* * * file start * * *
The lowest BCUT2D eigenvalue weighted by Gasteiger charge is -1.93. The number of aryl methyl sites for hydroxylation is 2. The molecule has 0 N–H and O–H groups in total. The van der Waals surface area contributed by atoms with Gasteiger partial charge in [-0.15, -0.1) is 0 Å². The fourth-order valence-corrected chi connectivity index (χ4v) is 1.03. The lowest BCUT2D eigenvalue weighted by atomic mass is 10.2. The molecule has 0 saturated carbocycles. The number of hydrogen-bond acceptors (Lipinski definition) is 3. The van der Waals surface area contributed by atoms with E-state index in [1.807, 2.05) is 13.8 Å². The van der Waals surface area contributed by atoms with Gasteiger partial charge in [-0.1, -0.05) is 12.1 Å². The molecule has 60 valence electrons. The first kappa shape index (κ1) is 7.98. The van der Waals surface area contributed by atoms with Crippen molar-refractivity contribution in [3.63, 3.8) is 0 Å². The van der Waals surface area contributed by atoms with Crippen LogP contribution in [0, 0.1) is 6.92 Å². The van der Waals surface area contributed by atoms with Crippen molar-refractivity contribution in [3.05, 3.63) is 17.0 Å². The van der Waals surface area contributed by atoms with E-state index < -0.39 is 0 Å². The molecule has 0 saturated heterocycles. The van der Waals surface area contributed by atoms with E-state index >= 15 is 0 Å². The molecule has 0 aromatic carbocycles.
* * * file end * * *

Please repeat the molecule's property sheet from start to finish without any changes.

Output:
The lowest BCUT2D eigenvalue weighted by Gasteiger charge is -1.93. The number of aryl methyl sites for hydroxylation is 2. The molecule has 0 N–H and O–H groups in total. The van der Waals surface area contributed by atoms with Gasteiger partial charge in [-0.15, -0.1) is 0 Å². The fourth-order valence-corrected chi connectivity index (χ4v) is 1.03. The lowest BCUT2D eigenvalue weighted by atomic mass is 10.2. The molecule has 0 saturated carbocycles. The number of hydrogen-bond acceptors (Lipinski definition) is 3. The van der Waals surface area contributed by atoms with E-state index in [1.807, 2.05) is 13.8 Å². The van der Waals surface area contributed by atoms with Gasteiger partial charge in [-0.1, -0.05) is 12.1 Å². The molecule has 60 valence electrons. The first kappa shape index (κ1) is 7.98. The van der Waals surface area contributed by atoms with Crippen molar-refractivity contribution in [3.63, 3.8) is 0 Å². The van der Waals surface area contributed by atoms with Crippen LogP contribution in [0, 0.1) is 6.92 Å². The van der Waals surface area contributed by atoms with Crippen molar-refractivity contribution in [3.05, 3.63) is 17.0 Å². The van der Waals surface area contributed by atoms with E-state index < -0.39 is 0 Å². The molecule has 0 saturated heterocycles. The van der Waals surface area contributed by atoms with E-state index >= 15 is 0 Å². The molecule has 0 aromatic carbocycles.